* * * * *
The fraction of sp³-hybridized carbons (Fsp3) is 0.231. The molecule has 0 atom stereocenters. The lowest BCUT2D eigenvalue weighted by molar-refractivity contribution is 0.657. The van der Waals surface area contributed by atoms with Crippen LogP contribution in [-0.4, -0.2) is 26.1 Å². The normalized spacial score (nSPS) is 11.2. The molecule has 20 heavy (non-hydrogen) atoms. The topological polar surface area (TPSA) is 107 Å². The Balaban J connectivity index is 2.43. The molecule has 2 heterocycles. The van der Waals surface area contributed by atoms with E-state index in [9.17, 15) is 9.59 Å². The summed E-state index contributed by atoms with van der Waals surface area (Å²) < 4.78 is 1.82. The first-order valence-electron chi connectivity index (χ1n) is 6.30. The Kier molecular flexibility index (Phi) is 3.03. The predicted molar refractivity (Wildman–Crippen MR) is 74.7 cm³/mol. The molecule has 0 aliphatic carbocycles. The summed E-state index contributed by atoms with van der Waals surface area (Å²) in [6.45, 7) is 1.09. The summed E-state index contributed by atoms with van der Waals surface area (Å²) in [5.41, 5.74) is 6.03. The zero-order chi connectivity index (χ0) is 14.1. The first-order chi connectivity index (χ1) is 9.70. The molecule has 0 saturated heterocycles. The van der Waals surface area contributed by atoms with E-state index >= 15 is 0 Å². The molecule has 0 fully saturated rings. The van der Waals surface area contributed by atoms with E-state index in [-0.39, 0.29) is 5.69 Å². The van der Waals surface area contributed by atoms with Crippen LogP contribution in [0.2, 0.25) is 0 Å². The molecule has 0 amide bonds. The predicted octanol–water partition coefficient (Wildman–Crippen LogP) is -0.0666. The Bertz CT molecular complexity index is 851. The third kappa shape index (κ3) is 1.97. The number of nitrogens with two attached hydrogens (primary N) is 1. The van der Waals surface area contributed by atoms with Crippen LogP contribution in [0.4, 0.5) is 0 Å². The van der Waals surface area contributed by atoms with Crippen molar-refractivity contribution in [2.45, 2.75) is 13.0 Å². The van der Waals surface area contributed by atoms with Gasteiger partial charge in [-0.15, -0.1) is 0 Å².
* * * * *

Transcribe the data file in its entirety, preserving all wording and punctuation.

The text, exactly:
The fraction of sp³-hybridized carbons (Fsp3) is 0.231. The molecule has 0 atom stereocenters. The lowest BCUT2D eigenvalue weighted by molar-refractivity contribution is 0.657. The van der Waals surface area contributed by atoms with Crippen LogP contribution in [-0.4, -0.2) is 26.1 Å². The normalized spacial score (nSPS) is 11.2. The molecule has 20 heavy (non-hydrogen) atoms. The topological polar surface area (TPSA) is 107 Å². The Balaban J connectivity index is 2.43. The molecule has 2 heterocycles. The van der Waals surface area contributed by atoms with E-state index in [9.17, 15) is 9.59 Å². The summed E-state index contributed by atoms with van der Waals surface area (Å²) < 4.78 is 1.82. The first-order valence-electron chi connectivity index (χ1n) is 6.30. The Kier molecular flexibility index (Phi) is 3.03. The predicted molar refractivity (Wildman–Crippen MR) is 74.7 cm³/mol. The molecule has 0 aliphatic carbocycles. The summed E-state index contributed by atoms with van der Waals surface area (Å²) in [6.45, 7) is 1.09. The summed E-state index contributed by atoms with van der Waals surface area (Å²) in [5.41, 5.74) is 6.03. The zero-order chi connectivity index (χ0) is 14.1. The first-order chi connectivity index (χ1) is 9.70. The molecule has 0 saturated heterocycles. The van der Waals surface area contributed by atoms with E-state index >= 15 is 0 Å². The molecule has 0 fully saturated rings. The van der Waals surface area contributed by atoms with E-state index in [-0.39, 0.29) is 5.69 Å². The van der Waals surface area contributed by atoms with Crippen LogP contribution in [0.2, 0.25) is 0 Å². The molecule has 0 amide bonds. The predicted octanol–water partition coefficient (Wildman–Crippen LogP) is -0.0666. The Bertz CT molecular complexity index is 851. The third kappa shape index (κ3) is 1.97. The number of nitrogens with two attached hydrogens (primary N) is 1. The van der Waals surface area contributed by atoms with Crippen LogP contribution in [0.4, 0.5) is 0 Å². The van der Waals surface area contributed by atoms with Crippen molar-refractivity contribution in [2.45, 2.75) is 13.0 Å². The van der Waals surface area contributed by atoms with Gasteiger partial charge in [-0.15, -0.1) is 0 Å².